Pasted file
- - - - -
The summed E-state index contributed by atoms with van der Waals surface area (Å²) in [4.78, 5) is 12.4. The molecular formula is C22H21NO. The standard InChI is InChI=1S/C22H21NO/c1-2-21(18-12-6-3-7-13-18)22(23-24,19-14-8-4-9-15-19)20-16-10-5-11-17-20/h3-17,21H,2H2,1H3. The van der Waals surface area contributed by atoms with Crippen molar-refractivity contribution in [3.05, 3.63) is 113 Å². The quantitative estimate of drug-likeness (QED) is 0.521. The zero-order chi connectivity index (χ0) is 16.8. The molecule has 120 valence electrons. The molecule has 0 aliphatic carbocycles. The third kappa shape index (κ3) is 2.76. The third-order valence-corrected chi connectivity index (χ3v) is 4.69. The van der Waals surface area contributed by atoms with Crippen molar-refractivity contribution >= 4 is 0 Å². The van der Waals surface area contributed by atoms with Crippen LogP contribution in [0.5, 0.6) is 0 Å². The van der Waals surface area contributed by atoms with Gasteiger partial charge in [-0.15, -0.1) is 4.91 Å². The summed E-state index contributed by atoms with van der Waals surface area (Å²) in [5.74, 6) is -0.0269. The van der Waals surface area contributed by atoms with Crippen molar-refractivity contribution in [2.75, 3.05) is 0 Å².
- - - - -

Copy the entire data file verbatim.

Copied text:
The summed E-state index contributed by atoms with van der Waals surface area (Å²) in [4.78, 5) is 12.4. The molecular formula is C22H21NO. The standard InChI is InChI=1S/C22H21NO/c1-2-21(18-12-6-3-7-13-18)22(23-24,19-14-8-4-9-15-19)20-16-10-5-11-17-20/h3-17,21H,2H2,1H3. The van der Waals surface area contributed by atoms with Crippen molar-refractivity contribution in [3.05, 3.63) is 113 Å². The quantitative estimate of drug-likeness (QED) is 0.521. The zero-order chi connectivity index (χ0) is 16.8. The molecule has 120 valence electrons. The molecule has 0 aliphatic carbocycles. The third kappa shape index (κ3) is 2.76. The third-order valence-corrected chi connectivity index (χ3v) is 4.69. The van der Waals surface area contributed by atoms with Crippen molar-refractivity contribution >= 4 is 0 Å². The van der Waals surface area contributed by atoms with Crippen LogP contribution in [0.5, 0.6) is 0 Å². The van der Waals surface area contributed by atoms with Gasteiger partial charge in [-0.15, -0.1) is 4.91 Å². The summed E-state index contributed by atoms with van der Waals surface area (Å²) in [5.74, 6) is -0.0269. The van der Waals surface area contributed by atoms with Crippen molar-refractivity contribution in [2.75, 3.05) is 0 Å².